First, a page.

Economic discontent a primary force behind Hong Kong unrest, researchers in Singapore say
- With many workers struggling to make ends meet and the young lacking a meaningful stake in the economy, hopes for a better future have been dashed, academics argue
- But others say there is a ‘reservoir of emotional rage and anger’ brewing and an overhaul of the ‘one country, two systems’ formula is needed
The major concerns among young people, who have been driving the protests, are bread-and-butter issues such as worsening inequality, the rising cost of living and competition for jobs with mainland Chinese migrants – all of which have dampened hopes for a better future, according to three researchers from the Lee Kuan Yew School of Public Policy’s Asia Competitiveness Institute (ACI).
Hong Kong’s Gini coefficient, which measures income inequality, shot up from 0.451 in 1981 to 0.539 by 2016. Property prices have continued to rise while the cost of living for ordinary residents – in 2011 only 63rd among 105 cities worldwide – had risen to 51st, according to ACI research.
Many workers found it difficult to make ends meet, said Tan Khee Giap, who is the case study’s principal investigator and a co-director of the ACI.
Between 1984 and 2018, average annual wage growth among workers up to the supervisory level edged up by just 1.12 per cent. In the same period, middle managers and professionals saw a mere 1.47 per cent rise.
Tan said the signs of serious income inequality had existed since the 1980s.
“The seed was planted a long time ago. In the 80s, income disparity in Hong Kong was what it is in Singapore or Malaysia now,” the associate professor said. “[It is] very serious, if not one of the most serious in the world.”
Tan and two other researchers, Lim Tao Oei and Zhang Xuyao, presented their conclusions to an audience of about 100. The trio said another economic worry Hong Kong’s youth had was the competition for white-collar jobs with mainland Chinese.
“The massive protests by young Hongkongers may have been encouraged consciously or unconsciously by some deep-seated economic factors related to their rightful stake in the economy,” they said.
The city has been rocked by escalating unrest since June sparked by a now-shelved extradition bill that would have allowed extradition to mainland China. The summer of discontent has helped push the economy towards the brink of recession and create doubts among investors.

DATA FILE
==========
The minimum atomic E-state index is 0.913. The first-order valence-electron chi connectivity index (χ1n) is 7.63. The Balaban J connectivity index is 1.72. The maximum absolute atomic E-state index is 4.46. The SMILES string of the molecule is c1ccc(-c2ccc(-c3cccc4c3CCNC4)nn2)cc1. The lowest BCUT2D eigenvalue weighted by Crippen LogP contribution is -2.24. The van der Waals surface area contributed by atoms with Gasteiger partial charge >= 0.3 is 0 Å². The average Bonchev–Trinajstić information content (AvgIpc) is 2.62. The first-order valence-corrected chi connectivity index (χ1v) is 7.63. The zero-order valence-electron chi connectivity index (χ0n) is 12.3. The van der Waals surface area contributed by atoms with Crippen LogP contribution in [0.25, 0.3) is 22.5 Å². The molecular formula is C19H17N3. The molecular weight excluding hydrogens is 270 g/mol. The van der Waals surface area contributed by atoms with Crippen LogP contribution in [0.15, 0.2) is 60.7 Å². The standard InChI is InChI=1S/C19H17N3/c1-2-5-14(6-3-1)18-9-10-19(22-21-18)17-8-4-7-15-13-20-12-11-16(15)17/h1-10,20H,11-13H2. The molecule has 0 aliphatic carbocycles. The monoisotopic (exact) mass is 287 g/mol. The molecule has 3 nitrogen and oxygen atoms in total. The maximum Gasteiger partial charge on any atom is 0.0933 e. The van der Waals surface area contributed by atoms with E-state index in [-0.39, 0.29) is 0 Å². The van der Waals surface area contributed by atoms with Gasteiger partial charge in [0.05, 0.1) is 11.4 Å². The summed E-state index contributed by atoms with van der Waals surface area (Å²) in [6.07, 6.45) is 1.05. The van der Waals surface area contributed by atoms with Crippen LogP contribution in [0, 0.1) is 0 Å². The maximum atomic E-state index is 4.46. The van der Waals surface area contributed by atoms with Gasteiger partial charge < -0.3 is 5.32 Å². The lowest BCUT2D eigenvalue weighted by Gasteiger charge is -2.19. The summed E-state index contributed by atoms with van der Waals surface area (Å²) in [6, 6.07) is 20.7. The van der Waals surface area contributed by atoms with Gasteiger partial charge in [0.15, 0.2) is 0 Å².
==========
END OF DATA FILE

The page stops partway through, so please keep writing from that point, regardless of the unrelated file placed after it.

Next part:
Tan said if the situation continued to fester there would be an adverse impact on tourism, business sentiment, aviation and financial services as well as a significant long-term deterioration of the city at large.
He was of the view that Singapore would benefit as a financial centre amid the troubles of its main competitor.
“At the rate it is going, Singapore will not need to replace Hong Kong … Hong Kong will replace itself … without being pushed by us,” he said.
To quell the widespread and growing discontent among residents and enable the young to establish a stake in the economy, the government should focus on addressing the root causes of the high cost of living and income inequality, the researchers argued.
Greater financial assistance for the poor to help with public housing, health care and education were needed, and in the longer term a stronger emphasis on social mobility by strengthening the workforce through skills training, they added.
But Ajit Mishra, director of the Institute of Economic Growth in India, told the forum that perception, rather than the economic reality, was also a cause of discontent.
“In many cases, inequality might not be high, but if a society perceives inequality is going to grow in future, the perception of future inequality can also drive social unrest,” he said.
Leslie Fong, former chief editor of Singapore broadsheet The Straits Times, agreed that the statistics had underpinned the emotional backdrop to the turbulence.
But he argued other factors besides economics were brewing “a reservoir of emotional rage and anger”.
He called the protests a “politically motivated uprising” instigated by foreign interference, but said that Hongkongers were also objecting to “what they see as an incompetent government” and unchecked capitalism. The protests showed their “fear of China”, he added.
Tan said officials could look at introducing previously stalled national education into the school curriculum to instil a sense of belonging to China.
On how to solve the current impasse, Fong believed “Beijing loses nothing” by allowing Hong Kong to achieve universal suffrage, or a solution close to it, “but would in return expect some guarantees”.
“Give Beijing or the Hong Kong government the powers to arrest and pre-empt uprisings such as this, and put in place all the security safeguards [to guard against] disinformation,” he said.
Fong suggested China needed to overhaul its approach to the city and increase its autonomy.
“It is time to press the reset button and recalibrate ‘two systems’, and make it really work for both Hong Kong and China. For Beijing, it can be a bold experiment to let Hong Kong pioneer a new political order which China can learn from in 2047.
“You want to quell public disorder with an iron fist, go ahead, but in return, offer them something. And this is the something you can offer.”